England's forward Jamie Vardy (R) plays the ball during the Euro 2016 round of 16 football match between England and Iceland at the Allianz Riviera stadium in Nice on June 27, 2016. / AFP / ANNE-CHRISTINE POUJOULAT (Photo credit should read ANNE-CHRISTINE POUJOULAT/AFP/Getty Images)
© AFP

England’s football team reached a sporting nadir after being knocked out of the European Championships by Iceland last summer. But the nation’s shortlived participation in the tournament helped the Football Association to achieve record revenues.

English football’s governing body said last season’s finances were boosted by the national team competing in Euro 2016, as well as the completion of a number of deals, including the sale of broadcasting and naming rights for the FA Cup and a new kit contract with Nike.

On Thursday, the FA reported turnover of £370m in the year ended July 31 2016, an increase of £52m from a year earlier. Though the organisation did not give details on the value of its commercial contracts, it said broadcasting income was the FA’s largest revenue stream.

In October, the FA sold a six-season broadcast deal starting from the 2018-19 season for the FA Cup, the club knockout competition, to sports rights agencies Pitch International and IMG. Reports suggest the deal was worth about $1bn.

The FA said the deal meant that domestic and international television rights for the English national team and the FA Cup were tied up until 2021, which would ensure “financial stability in the medium term”.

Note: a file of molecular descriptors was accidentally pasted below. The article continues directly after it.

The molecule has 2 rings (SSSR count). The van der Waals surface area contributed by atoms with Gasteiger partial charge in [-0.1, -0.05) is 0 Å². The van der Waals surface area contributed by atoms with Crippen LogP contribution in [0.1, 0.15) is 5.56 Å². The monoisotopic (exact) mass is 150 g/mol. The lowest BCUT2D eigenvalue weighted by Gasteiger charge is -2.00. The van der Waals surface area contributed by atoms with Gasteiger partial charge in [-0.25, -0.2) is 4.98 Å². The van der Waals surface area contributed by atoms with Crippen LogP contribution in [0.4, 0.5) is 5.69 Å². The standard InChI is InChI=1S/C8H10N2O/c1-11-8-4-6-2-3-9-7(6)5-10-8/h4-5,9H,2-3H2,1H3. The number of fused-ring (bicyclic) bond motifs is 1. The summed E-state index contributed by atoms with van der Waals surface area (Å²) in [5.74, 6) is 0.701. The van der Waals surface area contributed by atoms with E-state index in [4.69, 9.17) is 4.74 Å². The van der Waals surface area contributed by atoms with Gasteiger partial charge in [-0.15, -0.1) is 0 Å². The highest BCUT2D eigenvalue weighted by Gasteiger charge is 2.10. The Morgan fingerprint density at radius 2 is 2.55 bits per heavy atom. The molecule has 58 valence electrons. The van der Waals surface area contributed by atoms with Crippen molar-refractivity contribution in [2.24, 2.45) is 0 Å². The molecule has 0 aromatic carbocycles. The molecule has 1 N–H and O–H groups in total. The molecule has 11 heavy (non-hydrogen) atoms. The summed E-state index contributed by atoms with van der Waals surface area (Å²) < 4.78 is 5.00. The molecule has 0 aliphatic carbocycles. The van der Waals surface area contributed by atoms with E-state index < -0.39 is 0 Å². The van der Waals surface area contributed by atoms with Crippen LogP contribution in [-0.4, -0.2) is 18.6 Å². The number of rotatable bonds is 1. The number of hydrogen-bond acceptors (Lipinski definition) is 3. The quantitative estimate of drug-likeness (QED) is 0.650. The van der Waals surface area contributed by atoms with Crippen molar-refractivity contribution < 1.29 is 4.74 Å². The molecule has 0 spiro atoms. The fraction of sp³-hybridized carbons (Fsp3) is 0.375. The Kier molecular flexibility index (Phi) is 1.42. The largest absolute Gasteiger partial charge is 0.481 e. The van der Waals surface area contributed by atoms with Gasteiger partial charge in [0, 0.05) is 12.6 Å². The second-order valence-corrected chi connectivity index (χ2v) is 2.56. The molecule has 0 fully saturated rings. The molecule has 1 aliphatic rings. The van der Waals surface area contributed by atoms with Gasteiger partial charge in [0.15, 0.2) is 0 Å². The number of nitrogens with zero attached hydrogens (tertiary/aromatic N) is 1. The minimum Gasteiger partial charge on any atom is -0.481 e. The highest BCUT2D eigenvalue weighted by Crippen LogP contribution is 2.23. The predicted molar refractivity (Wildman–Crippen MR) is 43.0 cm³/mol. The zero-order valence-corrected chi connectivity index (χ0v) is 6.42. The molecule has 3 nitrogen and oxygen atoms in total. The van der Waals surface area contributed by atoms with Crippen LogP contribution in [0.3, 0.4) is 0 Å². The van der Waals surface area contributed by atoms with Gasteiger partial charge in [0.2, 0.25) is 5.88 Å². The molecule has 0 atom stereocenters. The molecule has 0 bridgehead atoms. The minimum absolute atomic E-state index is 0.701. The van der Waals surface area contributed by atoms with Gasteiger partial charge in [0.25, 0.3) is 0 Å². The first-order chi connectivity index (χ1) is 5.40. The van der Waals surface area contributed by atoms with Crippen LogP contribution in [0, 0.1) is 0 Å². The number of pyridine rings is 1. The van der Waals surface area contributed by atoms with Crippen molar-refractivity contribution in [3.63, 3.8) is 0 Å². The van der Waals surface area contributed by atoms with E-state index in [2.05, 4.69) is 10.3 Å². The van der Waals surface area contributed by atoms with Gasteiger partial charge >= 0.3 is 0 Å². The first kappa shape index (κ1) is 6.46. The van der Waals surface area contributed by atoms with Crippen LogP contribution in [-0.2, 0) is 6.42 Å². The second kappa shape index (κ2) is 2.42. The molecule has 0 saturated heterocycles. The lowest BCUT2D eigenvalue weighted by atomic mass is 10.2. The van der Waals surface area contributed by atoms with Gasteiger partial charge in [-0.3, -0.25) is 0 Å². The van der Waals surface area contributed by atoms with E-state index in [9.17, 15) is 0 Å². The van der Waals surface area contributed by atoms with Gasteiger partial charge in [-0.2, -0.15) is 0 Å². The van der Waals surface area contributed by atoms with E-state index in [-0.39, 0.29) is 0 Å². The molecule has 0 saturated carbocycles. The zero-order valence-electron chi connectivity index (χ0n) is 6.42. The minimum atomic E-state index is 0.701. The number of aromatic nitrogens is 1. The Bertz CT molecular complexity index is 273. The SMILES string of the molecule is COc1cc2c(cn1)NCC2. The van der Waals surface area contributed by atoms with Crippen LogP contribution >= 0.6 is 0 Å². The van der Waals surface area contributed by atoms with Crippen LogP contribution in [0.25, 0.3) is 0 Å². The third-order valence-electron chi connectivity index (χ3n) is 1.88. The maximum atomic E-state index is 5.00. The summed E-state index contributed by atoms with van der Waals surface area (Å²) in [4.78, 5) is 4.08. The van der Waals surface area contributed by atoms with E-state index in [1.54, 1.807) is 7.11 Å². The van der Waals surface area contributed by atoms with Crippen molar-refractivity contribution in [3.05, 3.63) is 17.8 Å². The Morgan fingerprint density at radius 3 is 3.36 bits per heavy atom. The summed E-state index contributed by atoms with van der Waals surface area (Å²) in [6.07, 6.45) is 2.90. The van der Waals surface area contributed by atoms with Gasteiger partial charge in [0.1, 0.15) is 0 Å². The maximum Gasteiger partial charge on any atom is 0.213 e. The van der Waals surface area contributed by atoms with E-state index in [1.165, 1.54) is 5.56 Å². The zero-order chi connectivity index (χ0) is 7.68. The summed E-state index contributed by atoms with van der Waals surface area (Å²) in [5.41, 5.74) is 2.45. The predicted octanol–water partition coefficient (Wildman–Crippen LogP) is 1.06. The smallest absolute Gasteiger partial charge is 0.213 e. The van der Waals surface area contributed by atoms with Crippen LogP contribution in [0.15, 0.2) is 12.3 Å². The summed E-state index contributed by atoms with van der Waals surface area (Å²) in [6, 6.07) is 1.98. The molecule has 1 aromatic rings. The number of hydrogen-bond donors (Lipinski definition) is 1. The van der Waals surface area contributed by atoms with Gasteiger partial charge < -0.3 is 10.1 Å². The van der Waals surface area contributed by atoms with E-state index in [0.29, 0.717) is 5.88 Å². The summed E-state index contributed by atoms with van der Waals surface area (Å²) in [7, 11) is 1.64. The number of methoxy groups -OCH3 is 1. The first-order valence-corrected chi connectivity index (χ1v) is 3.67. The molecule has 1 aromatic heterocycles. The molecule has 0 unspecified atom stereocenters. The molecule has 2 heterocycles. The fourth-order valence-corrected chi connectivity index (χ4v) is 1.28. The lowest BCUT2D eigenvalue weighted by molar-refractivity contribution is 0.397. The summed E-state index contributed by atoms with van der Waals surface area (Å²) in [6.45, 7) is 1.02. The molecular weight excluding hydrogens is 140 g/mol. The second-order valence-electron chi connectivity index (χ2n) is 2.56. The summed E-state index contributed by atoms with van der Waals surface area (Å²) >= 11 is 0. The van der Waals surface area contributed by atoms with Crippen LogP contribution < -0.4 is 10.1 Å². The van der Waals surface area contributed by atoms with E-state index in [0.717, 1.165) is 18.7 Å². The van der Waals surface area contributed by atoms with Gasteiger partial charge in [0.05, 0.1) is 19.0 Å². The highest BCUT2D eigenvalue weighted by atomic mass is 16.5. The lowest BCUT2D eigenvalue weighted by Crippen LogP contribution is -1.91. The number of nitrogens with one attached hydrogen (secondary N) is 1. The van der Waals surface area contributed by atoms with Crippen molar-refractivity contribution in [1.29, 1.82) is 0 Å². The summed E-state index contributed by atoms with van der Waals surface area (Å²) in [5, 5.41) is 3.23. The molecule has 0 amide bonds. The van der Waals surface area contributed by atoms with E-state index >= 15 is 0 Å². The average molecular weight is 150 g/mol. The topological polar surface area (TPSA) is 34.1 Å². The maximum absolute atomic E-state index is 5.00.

Last year, the FA reached a 12-year extension to its contract with Nike worth at least £400m, which means the English men and women’s teams will wear the US sportswear manufacturer’s kit until 2030.

Martin Glenn, chief executive, said: “We are delighted to be in such strong financial health . . . this allows us to invest even more money than ever before back into every level of our national game.”

The organisation runs on a not-for-profit basis, with its model designed to invest surpluses back into the development of the sport at grassroots level.

Those investments rose by £8m to £125m last season, after the FA secured a profit after tax of £7m, up from a £9m loss during the same period a year earlier.

The FA has come under attack by politicians in recent weeks. Earlier this month, it was subject to a motion of no confidence by the UK parliament. MPs called for reforms to the FA’s structure, in particular the need to diversify its 12-strong board and 121-member ruling council, which are both dominated by white men.

Greg Clarke, appointed FA chairman last August, has said he would resign if he was unsuccessful in transforming its leadership structure within the coming months.

Get alerts on Football Association UK when a new story is published

Copyright The Financial Times Limited 2019. All rights reserved.
Reuse this content (opens in new window)

Follow the topics in this article